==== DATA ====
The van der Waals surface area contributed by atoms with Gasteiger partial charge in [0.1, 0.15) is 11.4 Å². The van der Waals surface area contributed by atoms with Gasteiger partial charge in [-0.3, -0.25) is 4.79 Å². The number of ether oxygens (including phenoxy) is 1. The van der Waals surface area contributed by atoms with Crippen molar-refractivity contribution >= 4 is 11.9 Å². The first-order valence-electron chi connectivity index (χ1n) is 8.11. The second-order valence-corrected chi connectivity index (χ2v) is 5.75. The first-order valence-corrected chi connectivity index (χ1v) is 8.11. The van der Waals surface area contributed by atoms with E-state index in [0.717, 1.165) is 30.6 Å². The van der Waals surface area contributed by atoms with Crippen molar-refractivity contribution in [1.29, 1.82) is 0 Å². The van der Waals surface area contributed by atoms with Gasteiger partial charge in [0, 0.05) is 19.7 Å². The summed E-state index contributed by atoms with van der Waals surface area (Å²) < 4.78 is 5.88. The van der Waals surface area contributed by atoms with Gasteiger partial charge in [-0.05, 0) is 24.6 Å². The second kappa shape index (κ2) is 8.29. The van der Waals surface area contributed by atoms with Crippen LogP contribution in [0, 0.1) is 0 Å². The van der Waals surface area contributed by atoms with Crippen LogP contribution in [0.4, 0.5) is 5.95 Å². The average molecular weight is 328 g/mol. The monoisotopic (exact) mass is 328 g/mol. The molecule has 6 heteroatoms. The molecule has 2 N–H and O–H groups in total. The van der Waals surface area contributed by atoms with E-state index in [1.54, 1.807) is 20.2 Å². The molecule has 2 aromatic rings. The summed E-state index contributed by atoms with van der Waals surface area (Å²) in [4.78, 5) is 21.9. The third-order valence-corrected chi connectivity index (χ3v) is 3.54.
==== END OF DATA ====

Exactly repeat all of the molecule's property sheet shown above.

The van der Waals surface area contributed by atoms with Gasteiger partial charge in [0.1, 0.15) is 11.4 Å². The van der Waals surface area contributed by atoms with Gasteiger partial charge in [-0.3, -0.25) is 4.79 Å². The number of ether oxygens (including phenoxy) is 1. The van der Waals surface area contributed by atoms with Crippen molar-refractivity contribution >= 4 is 11.9 Å². The first-order valence-electron chi connectivity index (χ1n) is 8.11. The second-order valence-corrected chi connectivity index (χ2v) is 5.75. The first-order valence-corrected chi connectivity index (χ1v) is 8.11. The van der Waals surface area contributed by atoms with E-state index in [0.717, 1.165) is 30.6 Å². The van der Waals surface area contributed by atoms with Crippen molar-refractivity contribution in [1.29, 1.82) is 0 Å². The van der Waals surface area contributed by atoms with Gasteiger partial charge in [0, 0.05) is 19.7 Å². The summed E-state index contributed by atoms with van der Waals surface area (Å²) < 4.78 is 5.88. The van der Waals surface area contributed by atoms with Gasteiger partial charge in [-0.05, 0) is 24.6 Å². The second kappa shape index (κ2) is 8.29. The van der Waals surface area contributed by atoms with Crippen LogP contribution in [0, 0.1) is 0 Å². The van der Waals surface area contributed by atoms with Crippen LogP contribution in [0.4, 0.5) is 5.95 Å². The average molecular weight is 328 g/mol. The monoisotopic (exact) mass is 328 g/mol. The molecule has 6 heteroatoms. The molecule has 2 N–H and O–H groups in total. The van der Waals surface area contributed by atoms with E-state index in [1.54, 1.807) is 20.2 Å². The molecule has 2 aromatic rings. The summed E-state index contributed by atoms with van der Waals surface area (Å²) in [4.78, 5) is 21.9. The third-order valence-corrected chi connectivity index (χ3v) is 3.54.